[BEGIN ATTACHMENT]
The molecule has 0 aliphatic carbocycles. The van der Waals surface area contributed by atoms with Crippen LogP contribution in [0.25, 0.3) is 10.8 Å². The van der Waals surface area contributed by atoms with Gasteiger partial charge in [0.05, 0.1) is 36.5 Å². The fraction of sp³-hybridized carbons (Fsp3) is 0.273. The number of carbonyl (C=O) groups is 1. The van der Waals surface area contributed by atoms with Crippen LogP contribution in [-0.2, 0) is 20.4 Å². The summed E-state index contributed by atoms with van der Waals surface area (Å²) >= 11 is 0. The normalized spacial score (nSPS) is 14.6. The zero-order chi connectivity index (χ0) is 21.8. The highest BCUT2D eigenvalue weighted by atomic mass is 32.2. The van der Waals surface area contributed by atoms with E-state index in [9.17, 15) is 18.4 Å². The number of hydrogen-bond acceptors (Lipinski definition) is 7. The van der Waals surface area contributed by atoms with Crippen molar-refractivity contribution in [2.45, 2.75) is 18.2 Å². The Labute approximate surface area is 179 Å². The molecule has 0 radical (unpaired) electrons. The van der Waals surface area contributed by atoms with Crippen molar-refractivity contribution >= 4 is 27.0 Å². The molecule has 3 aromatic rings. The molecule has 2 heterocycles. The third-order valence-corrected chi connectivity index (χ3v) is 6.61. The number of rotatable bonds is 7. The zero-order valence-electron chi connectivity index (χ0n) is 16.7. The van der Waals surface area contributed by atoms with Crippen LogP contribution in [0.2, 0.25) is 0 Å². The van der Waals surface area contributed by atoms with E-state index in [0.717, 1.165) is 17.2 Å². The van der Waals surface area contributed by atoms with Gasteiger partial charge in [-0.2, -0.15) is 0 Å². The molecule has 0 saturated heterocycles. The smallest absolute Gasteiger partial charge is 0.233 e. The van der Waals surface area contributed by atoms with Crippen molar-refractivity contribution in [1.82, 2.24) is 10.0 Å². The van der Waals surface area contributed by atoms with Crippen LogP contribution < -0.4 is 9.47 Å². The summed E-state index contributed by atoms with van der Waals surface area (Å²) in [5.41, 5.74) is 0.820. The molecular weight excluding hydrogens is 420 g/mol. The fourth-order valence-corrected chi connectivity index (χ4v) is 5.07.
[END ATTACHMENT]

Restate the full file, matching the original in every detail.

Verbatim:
The molecule has 0 aliphatic carbocycles. The van der Waals surface area contributed by atoms with Crippen LogP contribution in [0.25, 0.3) is 10.8 Å². The van der Waals surface area contributed by atoms with Gasteiger partial charge in [0.05, 0.1) is 36.5 Å². The fraction of sp³-hybridized carbons (Fsp3) is 0.273. The number of carbonyl (C=O) groups is 1. The van der Waals surface area contributed by atoms with Crippen LogP contribution in [-0.2, 0) is 20.4 Å². The summed E-state index contributed by atoms with van der Waals surface area (Å²) >= 11 is 0. The normalized spacial score (nSPS) is 14.6. The zero-order chi connectivity index (χ0) is 21.8. The highest BCUT2D eigenvalue weighted by atomic mass is 32.2. The van der Waals surface area contributed by atoms with E-state index in [9.17, 15) is 18.4 Å². The number of hydrogen-bond acceptors (Lipinski definition) is 7. The van der Waals surface area contributed by atoms with Crippen molar-refractivity contribution in [2.45, 2.75) is 18.2 Å². The Labute approximate surface area is 179 Å². The molecule has 0 radical (unpaired) electrons. The van der Waals surface area contributed by atoms with Crippen molar-refractivity contribution >= 4 is 27.0 Å². The molecule has 3 aromatic rings. The molecule has 2 heterocycles. The third-order valence-corrected chi connectivity index (χ3v) is 6.61. The number of rotatable bonds is 7. The zero-order valence-electron chi connectivity index (χ0n) is 16.7. The van der Waals surface area contributed by atoms with Crippen LogP contribution in [0.2, 0.25) is 0 Å². The van der Waals surface area contributed by atoms with E-state index in [0.717, 1.165) is 17.2 Å². The van der Waals surface area contributed by atoms with Gasteiger partial charge in [-0.2, -0.15) is 0 Å². The molecule has 0 saturated heterocycles. The smallest absolute Gasteiger partial charge is 0.233 e. The van der Waals surface area contributed by atoms with Crippen molar-refractivity contribution in [1.82, 2.24) is 10.0 Å². The van der Waals surface area contributed by atoms with Crippen LogP contribution < -0.4 is 9.47 Å². The summed E-state index contributed by atoms with van der Waals surface area (Å²) in [5.41, 5.74) is 0.820. The molecular weight excluding hydrogens is 420 g/mol. The fourth-order valence-corrected chi connectivity index (χ4v) is 5.07.